“all the chinese people with shit computers have got home and turned their virus ridden machines on”
Three days ago one of my regular clients called me saying load was high on his webserver, could I take a look. The Apache logs shows that the server was being hammered with HTTP POST requests.
It was easy to spot them as being as being non-legitimate. All were targeted at the default vhost (just the server IP address), and all had the same UserAgent. I grepped through that day’s Apache log, and counted over 180,000 unique IPs issuing these requests. Surely that couldn’t be right? Huge botnets like this certainly exist, but I thought they were mainly used for spam or dossing high profile sites. This server hosts the website for pretty harmless small company (they manufacture stationary), and even if one of their customers did have a gripe with them, it’s unlikely that the customer would have access to such a huge botnet.
A recent worm targetting Plesk servers via a HTTP POST exploit was still fresh in my mind (a had a few new clients as a result of that), and I wondered if perhaps this wasn’t an intentional DoS, but a worm that had gone wrong resulting in all the infected hosts probing this particular server. I fired up tcpdump to inspect the HTTP POST data, but it was blank.
So it seemed like someone was simply trying to tie up Apache slots by bombarding it with empty POST requests. The question was how to stop it. I started with a simple shell script to feed the list of IPs that I’d extracted into iptables, but as the number of entries in the firewall (ok, packet filter) grew, the rate at which iptables could add them started to drop off quite seriously, to the point where it was only adding 3 or 4 per second. With 180,000 addresses, this was going to take a long time.
I decided to change tactics. Scanning through the list, the IPs appeared to be clustered slightly around netblocks. I took the first two octets of each address and generated a list of netblocks to filter in iptables, eg:
iptables -A INPUT -s %IP%.0.0/16 -j DROP
The result was 9,500 netblocks, a much more manageable number. It was still a bit of a gamble: we didn’t have time to look up the start and end addresses for the netblocks to which each IP belonged to, so firewalling off x.x.0.0/16 was just a guess. With this being a UK company, we didn’t care too much about blocking overseas traffic off (not ideal, but an acceptable solution), but there was still a danger that, while 220.127.116.11 might belong to a two-bit Korean ISP, 18.104.22.168 might be a UK netblock. We took the risk.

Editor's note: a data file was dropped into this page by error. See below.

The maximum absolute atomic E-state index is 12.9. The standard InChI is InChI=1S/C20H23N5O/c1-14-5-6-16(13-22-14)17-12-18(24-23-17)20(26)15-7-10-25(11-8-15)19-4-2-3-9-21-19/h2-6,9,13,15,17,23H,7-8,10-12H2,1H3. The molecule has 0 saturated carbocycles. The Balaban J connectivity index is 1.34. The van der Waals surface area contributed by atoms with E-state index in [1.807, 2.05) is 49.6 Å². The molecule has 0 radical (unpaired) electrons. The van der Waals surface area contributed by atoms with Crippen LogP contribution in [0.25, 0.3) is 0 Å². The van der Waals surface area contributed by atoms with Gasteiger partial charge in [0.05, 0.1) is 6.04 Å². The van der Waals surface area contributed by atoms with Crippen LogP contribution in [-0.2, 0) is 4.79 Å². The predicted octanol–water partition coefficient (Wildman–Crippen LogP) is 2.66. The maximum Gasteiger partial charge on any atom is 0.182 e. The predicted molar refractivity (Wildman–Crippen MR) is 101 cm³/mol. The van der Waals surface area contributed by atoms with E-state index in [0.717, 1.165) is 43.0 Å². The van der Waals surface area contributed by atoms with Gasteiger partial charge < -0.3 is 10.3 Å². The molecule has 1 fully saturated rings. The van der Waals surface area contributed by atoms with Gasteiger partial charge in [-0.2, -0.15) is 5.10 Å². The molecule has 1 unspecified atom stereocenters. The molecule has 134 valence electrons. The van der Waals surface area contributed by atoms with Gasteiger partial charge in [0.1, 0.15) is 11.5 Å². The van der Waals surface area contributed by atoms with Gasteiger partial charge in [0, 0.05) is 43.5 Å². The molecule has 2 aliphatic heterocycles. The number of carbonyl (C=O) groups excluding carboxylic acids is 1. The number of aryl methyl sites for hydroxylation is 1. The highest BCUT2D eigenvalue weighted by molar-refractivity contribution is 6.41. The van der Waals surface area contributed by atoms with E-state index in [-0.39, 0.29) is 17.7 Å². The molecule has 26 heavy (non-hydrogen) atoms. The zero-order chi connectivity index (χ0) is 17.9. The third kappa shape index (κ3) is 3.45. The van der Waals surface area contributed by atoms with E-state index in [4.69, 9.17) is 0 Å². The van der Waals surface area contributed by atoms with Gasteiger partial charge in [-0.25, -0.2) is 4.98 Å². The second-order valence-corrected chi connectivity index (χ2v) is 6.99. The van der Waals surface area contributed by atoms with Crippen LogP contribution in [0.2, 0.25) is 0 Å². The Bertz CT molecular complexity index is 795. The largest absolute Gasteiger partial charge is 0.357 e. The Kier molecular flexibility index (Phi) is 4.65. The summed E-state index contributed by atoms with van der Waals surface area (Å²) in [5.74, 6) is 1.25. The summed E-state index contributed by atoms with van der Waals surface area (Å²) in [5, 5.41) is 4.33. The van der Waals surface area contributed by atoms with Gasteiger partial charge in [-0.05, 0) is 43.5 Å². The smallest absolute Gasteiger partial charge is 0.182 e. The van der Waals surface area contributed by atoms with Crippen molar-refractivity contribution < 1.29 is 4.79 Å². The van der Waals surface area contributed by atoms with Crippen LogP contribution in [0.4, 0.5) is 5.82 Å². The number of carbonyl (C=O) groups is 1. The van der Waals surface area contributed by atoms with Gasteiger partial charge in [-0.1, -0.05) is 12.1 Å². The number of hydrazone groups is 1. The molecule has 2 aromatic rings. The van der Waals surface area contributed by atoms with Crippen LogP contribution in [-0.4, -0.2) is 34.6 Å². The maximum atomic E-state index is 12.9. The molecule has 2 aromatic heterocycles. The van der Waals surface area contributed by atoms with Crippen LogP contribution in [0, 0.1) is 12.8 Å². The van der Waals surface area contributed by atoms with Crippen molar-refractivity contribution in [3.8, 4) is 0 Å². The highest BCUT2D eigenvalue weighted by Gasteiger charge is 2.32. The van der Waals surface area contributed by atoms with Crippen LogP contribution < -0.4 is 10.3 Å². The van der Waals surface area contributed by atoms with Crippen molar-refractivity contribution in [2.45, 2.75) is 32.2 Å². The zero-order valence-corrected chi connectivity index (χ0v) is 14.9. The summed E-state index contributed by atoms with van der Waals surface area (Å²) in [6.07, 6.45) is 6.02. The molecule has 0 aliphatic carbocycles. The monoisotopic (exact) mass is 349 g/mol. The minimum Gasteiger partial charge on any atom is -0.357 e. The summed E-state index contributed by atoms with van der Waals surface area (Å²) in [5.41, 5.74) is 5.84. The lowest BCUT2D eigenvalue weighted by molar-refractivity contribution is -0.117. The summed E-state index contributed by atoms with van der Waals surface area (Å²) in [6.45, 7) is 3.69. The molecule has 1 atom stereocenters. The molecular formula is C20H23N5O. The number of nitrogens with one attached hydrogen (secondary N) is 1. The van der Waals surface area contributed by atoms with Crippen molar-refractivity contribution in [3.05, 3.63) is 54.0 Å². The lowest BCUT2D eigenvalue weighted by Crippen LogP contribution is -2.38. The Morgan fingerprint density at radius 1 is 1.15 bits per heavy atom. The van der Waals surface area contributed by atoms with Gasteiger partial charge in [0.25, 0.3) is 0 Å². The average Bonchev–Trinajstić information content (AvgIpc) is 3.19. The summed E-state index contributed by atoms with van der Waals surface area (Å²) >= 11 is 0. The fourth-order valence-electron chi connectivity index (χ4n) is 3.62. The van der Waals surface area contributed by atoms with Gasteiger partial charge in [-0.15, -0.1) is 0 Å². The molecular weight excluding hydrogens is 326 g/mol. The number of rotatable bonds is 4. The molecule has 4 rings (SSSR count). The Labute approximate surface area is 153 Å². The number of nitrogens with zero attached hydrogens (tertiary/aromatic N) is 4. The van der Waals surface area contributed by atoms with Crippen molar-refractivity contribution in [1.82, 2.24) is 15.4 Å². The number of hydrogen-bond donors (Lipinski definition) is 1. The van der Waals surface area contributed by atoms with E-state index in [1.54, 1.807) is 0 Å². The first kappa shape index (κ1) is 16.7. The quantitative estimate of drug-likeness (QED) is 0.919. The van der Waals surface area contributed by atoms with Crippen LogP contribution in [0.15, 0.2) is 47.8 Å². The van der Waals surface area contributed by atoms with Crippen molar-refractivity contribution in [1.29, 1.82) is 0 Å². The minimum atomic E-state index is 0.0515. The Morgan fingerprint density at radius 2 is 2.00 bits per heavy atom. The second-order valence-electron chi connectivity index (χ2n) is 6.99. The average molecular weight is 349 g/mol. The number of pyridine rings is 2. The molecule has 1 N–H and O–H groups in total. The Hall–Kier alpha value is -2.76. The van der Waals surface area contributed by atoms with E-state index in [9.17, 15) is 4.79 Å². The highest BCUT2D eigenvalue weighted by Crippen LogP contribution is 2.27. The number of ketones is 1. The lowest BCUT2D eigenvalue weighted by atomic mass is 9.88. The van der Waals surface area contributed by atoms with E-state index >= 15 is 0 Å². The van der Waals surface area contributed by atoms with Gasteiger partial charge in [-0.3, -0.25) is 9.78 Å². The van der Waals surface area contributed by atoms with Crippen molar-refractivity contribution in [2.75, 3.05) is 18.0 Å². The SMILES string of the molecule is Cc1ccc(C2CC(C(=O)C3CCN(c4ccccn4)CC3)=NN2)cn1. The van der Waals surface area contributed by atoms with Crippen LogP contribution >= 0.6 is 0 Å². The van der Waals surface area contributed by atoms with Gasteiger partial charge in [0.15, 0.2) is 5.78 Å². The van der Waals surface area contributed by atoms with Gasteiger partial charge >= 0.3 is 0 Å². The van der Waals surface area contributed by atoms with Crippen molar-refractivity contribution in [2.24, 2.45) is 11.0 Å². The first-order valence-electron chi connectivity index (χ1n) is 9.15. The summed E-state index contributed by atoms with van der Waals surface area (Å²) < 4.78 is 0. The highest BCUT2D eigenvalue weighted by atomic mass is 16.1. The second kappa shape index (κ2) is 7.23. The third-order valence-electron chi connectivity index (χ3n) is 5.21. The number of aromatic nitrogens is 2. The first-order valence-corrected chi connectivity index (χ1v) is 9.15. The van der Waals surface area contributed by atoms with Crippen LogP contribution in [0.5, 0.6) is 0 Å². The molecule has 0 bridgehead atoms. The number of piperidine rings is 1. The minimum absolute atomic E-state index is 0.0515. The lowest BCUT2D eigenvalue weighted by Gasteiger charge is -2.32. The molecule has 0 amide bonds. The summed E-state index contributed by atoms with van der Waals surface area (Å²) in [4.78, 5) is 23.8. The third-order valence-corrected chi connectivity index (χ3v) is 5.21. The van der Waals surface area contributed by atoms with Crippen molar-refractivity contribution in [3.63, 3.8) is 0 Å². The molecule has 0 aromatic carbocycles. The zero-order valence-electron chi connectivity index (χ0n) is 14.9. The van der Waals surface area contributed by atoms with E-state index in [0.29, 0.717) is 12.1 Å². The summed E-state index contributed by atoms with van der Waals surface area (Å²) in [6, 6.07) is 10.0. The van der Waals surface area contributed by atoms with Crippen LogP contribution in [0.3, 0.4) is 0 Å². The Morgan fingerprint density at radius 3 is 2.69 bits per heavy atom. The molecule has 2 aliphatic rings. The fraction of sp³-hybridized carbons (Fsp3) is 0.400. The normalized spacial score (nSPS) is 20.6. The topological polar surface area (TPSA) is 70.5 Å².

An hour later these rules had been processed, but Apache was still being hit moderately heavily by new IP addresses. I wrote a perl script to tail the Apache log and add them to the firewall, but at a rate or around 5 per second, iptables was still struggling to keep up. I gave it a couple of hours, in the hope that it would pick up the majority of the addresses, but later that day Apache was still being hammered. In addition, my client had discovered that several legitimate people (including the owner of the site) had been firewalled too – clearly filtering off whole B-classes was too aggressive. So again, the hunt was on for a more effective solution.
I started looking into iptable’s ability to match strings inside the TCP packet payload. One option was to block all HTTP POST requests (which would interfere with the operation of the site to some extent, but was better than no site at all), but blocking the UserAgent seemed a better bet, the POST requests all looked like this:
defaulthost:80 22.214.171.124 – – [28/Jul/2013:16:57:06 +0100] “POST / HTTP/1.1” 301 360 “-” “Mozilla/4.0 (compatible; MSIE 6.0; Windows NT 5.1; SV1)”
My client agreed that blocking anyone using IE 6 on Windows 2000 wasn’t the end of the world, and should have a negligible impact on legitimate users.
So we tried this:
iptables -I INPUT -m string --algo bm --string "MSIE 6.0; Windows NT 5.1; SV1" -j REJECT
The trouble was, by the time the UserAgent had been sent inside the HTTP request, the TCP connection had already been opened. Apache was still clogged up handling those connections.